At fertilization, you are dealt a genetic hand of cards. Your genome largely dictates whether you will be short or tall, able to taste certain chemicals, or prone to some types of cancer. But what if it were possible to stack the deck?
That was the question facing the International Summit on Human Gene Editing, a public meeting convened with an organizing committee of 10 scientists and 2 bioethicists to address the ethical and biomedical ramifications of powerful new genetic technologies. The three-day forum, which concluded Thursday in Washington D.C., ended by proposing a path forward for researchers when it comes to using these technologies. The committee’s takeaway: Future research into gene editing—especially when it involves human cells that would be passed down to future generations—must exercise extreme caution.
New genetic modification techniques have the potential to “eradicate genetic diseases and, ultimately, to alter the course of evolution,” as Jennifer Doudna of the University of California, Berkeley, wrote in an editorial in the journal Nature. Doudna, a pioneering geneticist, initially proposed the summit and served as a member of its 12-person committee.
The most promising of these technologies, known as CRISPR, can be used to easily and cheaply make changes in the genetic material of a cell—including sperm, eggs, or embryonic stem cells. If these modified cells were used to create embryos that were allowed to develop, the genetic alterations would persist in any baby created from the modified cells. Those alterations would then be passed on to the next generation, and the next, and the next.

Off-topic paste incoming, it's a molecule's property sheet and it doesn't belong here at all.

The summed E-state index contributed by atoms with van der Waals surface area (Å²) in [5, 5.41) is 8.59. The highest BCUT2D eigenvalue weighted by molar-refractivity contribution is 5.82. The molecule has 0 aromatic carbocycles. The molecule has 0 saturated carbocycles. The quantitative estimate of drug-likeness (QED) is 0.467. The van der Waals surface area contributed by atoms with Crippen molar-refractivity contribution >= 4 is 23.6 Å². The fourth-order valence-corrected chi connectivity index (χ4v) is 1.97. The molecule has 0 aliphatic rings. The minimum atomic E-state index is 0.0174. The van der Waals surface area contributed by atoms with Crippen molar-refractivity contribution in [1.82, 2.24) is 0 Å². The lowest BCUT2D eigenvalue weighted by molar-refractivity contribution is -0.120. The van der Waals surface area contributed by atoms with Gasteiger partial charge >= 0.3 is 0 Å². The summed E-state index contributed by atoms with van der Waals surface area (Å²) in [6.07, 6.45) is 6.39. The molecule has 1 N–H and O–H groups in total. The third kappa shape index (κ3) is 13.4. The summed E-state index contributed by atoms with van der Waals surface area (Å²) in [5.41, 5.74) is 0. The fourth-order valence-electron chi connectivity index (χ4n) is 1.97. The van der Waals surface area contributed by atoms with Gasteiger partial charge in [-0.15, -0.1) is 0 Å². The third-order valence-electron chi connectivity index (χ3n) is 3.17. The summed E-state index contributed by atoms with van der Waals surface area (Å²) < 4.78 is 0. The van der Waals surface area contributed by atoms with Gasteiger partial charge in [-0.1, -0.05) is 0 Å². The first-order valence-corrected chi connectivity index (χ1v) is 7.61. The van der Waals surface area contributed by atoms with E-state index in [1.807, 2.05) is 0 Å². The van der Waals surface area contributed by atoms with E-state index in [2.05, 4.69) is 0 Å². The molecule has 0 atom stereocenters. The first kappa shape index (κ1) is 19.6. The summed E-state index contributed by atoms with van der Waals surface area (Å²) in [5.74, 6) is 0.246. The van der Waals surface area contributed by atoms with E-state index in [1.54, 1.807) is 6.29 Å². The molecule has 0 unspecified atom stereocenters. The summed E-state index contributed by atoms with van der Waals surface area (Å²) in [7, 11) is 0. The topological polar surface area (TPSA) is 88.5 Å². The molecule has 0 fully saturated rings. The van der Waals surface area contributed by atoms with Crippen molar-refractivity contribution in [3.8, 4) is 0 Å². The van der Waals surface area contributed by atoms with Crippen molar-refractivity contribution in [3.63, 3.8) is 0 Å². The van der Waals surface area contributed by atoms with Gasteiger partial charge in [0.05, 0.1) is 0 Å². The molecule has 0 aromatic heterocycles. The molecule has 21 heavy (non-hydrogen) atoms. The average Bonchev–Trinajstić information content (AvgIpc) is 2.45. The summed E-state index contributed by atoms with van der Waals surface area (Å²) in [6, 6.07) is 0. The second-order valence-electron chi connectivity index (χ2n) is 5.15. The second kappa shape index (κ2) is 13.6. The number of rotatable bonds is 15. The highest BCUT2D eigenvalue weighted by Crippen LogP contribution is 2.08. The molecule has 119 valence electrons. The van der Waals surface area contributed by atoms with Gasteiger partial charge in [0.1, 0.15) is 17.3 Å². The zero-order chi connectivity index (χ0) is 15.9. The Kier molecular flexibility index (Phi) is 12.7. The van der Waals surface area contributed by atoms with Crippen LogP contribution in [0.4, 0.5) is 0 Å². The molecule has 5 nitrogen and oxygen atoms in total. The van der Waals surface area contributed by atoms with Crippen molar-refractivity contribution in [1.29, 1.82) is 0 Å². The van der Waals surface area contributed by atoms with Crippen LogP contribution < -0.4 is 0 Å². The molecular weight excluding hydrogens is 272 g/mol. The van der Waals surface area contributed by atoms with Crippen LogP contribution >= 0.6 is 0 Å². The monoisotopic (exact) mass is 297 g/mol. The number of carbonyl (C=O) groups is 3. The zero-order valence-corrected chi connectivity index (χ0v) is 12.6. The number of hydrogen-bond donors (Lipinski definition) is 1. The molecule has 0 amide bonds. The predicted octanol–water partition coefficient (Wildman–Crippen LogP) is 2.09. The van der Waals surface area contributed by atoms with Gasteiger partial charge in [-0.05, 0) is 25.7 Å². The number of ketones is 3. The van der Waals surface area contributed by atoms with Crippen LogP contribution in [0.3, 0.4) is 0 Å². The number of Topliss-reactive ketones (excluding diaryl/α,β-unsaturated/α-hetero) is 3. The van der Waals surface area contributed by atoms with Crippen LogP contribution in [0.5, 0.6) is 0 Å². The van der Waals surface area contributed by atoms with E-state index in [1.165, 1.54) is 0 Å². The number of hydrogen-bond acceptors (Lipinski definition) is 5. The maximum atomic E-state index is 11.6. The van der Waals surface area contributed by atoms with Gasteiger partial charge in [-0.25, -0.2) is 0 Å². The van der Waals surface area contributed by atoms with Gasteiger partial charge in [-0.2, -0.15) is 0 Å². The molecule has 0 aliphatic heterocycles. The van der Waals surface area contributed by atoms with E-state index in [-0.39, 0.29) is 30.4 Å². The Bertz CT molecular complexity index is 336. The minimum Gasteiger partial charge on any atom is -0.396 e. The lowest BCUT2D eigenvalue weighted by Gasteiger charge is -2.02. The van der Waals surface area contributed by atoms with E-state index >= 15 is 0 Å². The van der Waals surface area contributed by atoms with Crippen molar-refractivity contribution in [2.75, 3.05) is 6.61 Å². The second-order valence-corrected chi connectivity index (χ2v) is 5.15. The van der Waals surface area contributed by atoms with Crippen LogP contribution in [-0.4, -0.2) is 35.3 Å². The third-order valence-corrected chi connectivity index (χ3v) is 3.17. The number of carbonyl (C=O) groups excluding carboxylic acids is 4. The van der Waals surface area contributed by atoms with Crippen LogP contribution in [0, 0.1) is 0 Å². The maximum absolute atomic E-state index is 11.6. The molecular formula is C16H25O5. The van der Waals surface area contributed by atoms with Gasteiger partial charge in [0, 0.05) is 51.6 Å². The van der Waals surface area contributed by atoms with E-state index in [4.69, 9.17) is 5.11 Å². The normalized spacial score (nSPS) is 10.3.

Gene editing has the potential to address serious genetic diseases. It could also be used to enhance human abilities—for instance, to implant in embryos a “short sleep” gene that would let someone function on just four or six hours per night, or even make glow-in-the-dark children, as science writer Sharon Begley points out in an excellent article summing up the forum.
These possibilities open up a Pandora’s box. The arguments on either side of gene editing are passionate. At the forum, many of those who had grappled with genetic disease, as well as the scientists who treated them, said there was a moral duty to continue with research that could eradicate disease and human suffering. Others called for a two-year worldwide moratorium on such research, such as Hille Haker, chair of Catholic Moral Theology at Loyola University, Begley reported.
CRISPR is easy to use and widely accessible. It’s also powerful and poorly understood. Using it without proper investigation could potentially introduce mutations—with unforeseen consequences—permanently into the human race. The implications go beyond any one individual: Like the planet, “the human genome is shared among all nations,” reads the committee’s statement. Yet, as Doudna writes, because it’s so easy to use and already so accessible and widespread, “a complete ban is impractical.”
With this in mind, the committee urged the international community to establish norms across countries, shared regulations, and an ongoing forum “to discourage unacceptable activities while advancing human health and welfare.” Perhaps the most strongly worded part of the statement warned against meddling with the human gene pool before far more research and ethical consideration had been taken into account. The committee wrote:
It would be irresponsible to proceed with any clinical use of germline editing unless and until (i) the relevant safety and efficacy issues have been resolved, based on appropriate understanding and balancing of risks, potential benefits, and alternatives, and (ii) there is broad societal consensus about the appropriateness of the proposed application.